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The term “contentious” concerns legal relations between two or more parties that are in dispute, such as action before a court or tribunal. By contrast, non-contentious matters concern legal relationships that are not in dispute, such as formation of a contract.

Contentious relations regarding business tenancies may arise where a landlord seeks to terminate a tenancy agreement prematurely. This section will focus on where contentious relations ensue from a business tenancy agreement. There are a number of time limits and criteria to adhere to when terminating a business tenancy, including service of notice before embarking on court proceedings, and so it is highly advisable to consult a Commercial Property Solicitor from the outset of contemplating such an agreement.


The Landlord and Tenant Act 1954 defines a business tenancy as one where the whole or part of a premises is occupied by the tenant for the purpose of a trade, profession or course of employment. The Act lays down several further requirements:

  • The tenant must actually occupy the premises, an easement held by the business owner is not sufficient.
  • If the tenancy is periodic, it will automatically be covered by the 1954 Act.
  • If the tenancy is fixed term, in order for statutory protection to apply it must extend past six months. However, if the preceding tenant also carried on the same type of business, the 1954 Act applies if the cumulative amount of time operating that type of business between both tenants extends past 12 months.
  • Where tenancy is at will, or the legal interest is a mere licence, it is not protected under the 1954 Act.

Effect of statutory protection

The effect of the 1954 Act is that when a business tenancy comes to the end of an agreed term, the tenant is statutorily entitled to renew the lease through application to County Court, or the High Court if the dispute qualifies.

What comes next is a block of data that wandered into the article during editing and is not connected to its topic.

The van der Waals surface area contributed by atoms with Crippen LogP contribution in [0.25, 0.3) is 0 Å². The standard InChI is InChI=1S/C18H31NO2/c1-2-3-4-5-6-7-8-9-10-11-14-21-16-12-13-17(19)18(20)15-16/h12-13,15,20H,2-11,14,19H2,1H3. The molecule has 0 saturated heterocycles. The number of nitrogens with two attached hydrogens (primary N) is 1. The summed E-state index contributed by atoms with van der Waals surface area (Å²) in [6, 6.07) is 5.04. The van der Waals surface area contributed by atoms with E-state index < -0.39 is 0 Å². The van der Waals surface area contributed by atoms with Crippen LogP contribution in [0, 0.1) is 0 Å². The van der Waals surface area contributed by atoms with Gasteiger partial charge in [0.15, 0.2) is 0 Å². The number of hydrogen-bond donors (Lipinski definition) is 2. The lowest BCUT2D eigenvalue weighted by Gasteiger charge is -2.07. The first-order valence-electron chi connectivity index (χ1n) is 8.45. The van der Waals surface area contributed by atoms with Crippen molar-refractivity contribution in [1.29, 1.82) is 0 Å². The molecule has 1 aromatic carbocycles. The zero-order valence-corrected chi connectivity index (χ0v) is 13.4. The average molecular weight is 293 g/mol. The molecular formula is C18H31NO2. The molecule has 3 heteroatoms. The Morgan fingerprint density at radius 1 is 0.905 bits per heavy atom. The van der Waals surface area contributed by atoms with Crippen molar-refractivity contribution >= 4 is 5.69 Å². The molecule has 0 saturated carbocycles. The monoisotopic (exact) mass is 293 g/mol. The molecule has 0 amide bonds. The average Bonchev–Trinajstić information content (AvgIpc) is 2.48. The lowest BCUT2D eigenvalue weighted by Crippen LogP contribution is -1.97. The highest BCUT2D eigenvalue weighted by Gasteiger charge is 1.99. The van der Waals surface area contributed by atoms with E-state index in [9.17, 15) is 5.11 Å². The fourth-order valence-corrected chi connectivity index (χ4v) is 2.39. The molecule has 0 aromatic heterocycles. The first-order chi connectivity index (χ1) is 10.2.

Grounds of opposition to renewal by landlord

The business tenant’s statutory entitlement to renew is limited by narrow statutory grounds upon which a landlord can object under section 30 of the 1954 Act.

  • The tenant has failed to adhere to obligations to repair.
  • The tenant has continually delayed payment of rent.
  • The tenant has failed to adhere to conditions of use or management
  • The landlord is willing and able to offer reasonable and suitable alternative accommodation.
  • The landlord would be able to obtain higher rent if they were to let out the whole premises, rather than part to the tenant.
  • The premises is due to be subject to demolition of substantial works, unless the landlord can carry out the works without needing possession of the premises.
  • The landlord intends to occupy the premises.


The 1954 Act provides for exclusions even where the business tenancy otherwise satisfies the above criteria. These include: (1) farm business tenancies; (2) agricultural holdings; (3) mining leases; and (4) service occupancy regarding employees.

If the premises is used for residential purposes, as mentioned above it must also be used at least in part for business purposes in order to qualify for protection.

Termination of business tenancy by landlord